Next Thursday, 10 October 2013, Milan will celebrate the 200th anniversary of the birth of Giuseppe Verdi. La Scala will open its doors for a series of free initiatives including films, recordings, documentaries and readings.
From 10am to 6pm the grand foyer “Arturo Toscanini” will host a giant screen showing documentaries on Verdi’s life, the historic film of the Maestro’s Requiem when the theatre was reopened after repairs following the severe bombing of World War II, and also the last Requiem in the theatre, conducted by Daniel Barenboim, filmed in 2012.
The museum can be entered free of charge too, with a specially mounted exhibition to commemorate the event, and that of the museum’s own 100th Anniversary. Verdi’s original manuscript for his Messa da Requiem will be on display, plus many others documents.
In the main theatre at 8pm, there will be a celebration of his life and work, and two of Italy’s finest actors, Maddalena Crippa and Filippo Timi, will read from Verdi’s letters.
100 years of the La Scala museum
The La Scala Theatre Museum celebrates its 100th Anniversary with an exhibition entitled “1913-2013. Un tesoro centenario”, and it is indeed a treasure overflowing with treasures. On Verdi’s anniversary it can be visited free of charge, but is open until the end of the year.
A great deal of multimedia content together with important items and documents has been organised by Vittoria Crespi Morbio in the rooms of the library which hosts 150,000 volumes. The exhibition is divided in four sections: the beginnings of the museum, the Verdi documents, the Wagner collection, and ‘the protagonists’ with documents by Rossini, Cimarosa, Bellini, Mozart, Beethoven, and Berlioz.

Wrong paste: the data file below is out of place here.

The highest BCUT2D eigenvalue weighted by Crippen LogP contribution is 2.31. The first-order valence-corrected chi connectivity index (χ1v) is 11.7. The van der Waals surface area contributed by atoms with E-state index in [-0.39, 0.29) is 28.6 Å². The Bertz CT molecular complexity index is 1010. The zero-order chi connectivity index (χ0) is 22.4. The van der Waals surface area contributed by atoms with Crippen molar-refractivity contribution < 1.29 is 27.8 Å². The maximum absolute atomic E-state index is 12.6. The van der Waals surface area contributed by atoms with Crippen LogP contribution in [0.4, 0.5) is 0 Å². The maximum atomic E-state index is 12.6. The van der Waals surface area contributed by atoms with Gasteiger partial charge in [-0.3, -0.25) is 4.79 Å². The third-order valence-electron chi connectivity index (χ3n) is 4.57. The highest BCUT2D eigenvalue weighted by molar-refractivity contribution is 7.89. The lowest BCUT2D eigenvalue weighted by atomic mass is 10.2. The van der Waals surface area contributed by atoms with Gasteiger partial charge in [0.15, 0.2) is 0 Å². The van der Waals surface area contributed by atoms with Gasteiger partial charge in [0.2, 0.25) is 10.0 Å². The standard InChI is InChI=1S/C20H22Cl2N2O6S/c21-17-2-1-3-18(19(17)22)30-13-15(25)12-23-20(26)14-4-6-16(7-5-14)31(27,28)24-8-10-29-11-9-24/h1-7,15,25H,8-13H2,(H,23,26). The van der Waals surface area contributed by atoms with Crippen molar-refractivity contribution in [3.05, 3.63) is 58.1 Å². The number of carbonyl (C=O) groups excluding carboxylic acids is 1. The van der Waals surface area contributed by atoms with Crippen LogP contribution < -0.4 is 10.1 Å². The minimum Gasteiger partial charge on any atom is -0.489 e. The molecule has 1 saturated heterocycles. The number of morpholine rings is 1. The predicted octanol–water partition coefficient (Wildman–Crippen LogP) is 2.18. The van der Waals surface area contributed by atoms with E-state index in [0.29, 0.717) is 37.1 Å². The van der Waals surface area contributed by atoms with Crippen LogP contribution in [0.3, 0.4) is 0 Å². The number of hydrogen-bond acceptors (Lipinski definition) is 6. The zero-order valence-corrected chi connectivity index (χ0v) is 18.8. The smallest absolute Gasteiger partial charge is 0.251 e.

The museum was born by accident. In 1911, in Paris, an antiquario was auctioning a vast collection of theatre and musical memorabilia of great cultural value. American magnate John P Morgan was trying to buy the lot for a planned museum at the Metropolitan Opera in New York.
However the Italian government and royalty supported a group of Milanese bourgeoisie who, together with Giacomo Puccini, Umberto Giordano, Arrigo Boito, Ettore Modigliani, Enrico Caruso, and the publishers Ricordi and Sonzogno, succeeded in securing the collection for Milan. This became the basis for the museum, which opened its doors in 1913.
Now the museum has 250,000 visitors a year, and is the second most visited building in Milan, excluding those with free admission.
The oldest book in the collection contains the plays of Plato, and was printed in Venice in 1511, and there are hundreds of other volumes from the 16th and 17th centuries.
The museum houses 2,255 set designs; 6,959 costume designs; 3,000 posters; 6,000 opera librettos; 10, 300 letters by actors, directors, composers and singers; 30 complete manuscripts including Verdi’s Requiem, and Rossini’s Tancredi, and 300 loose pages by Mozart, Beethoven, Donizetti, Bellini, Rossini, Verdi, Puccini and others; 7,000 photographs and 10,000 prints.
This is largely what you don’t see when visiting the museum. What you do see are parts of the vast collection of paintings (singers, composers, actors and dancers), musical instruments, busts, theatre costumes, batons, death masks, ceramics and props. An important museum, in an evocative setting, housed in one of the finest theatres in the world – a must for any itinerary.
La Scala Museum, open every day 9-12.30 and 13.30-17.30
Tickets: €6 – groups €4 – schools €2,50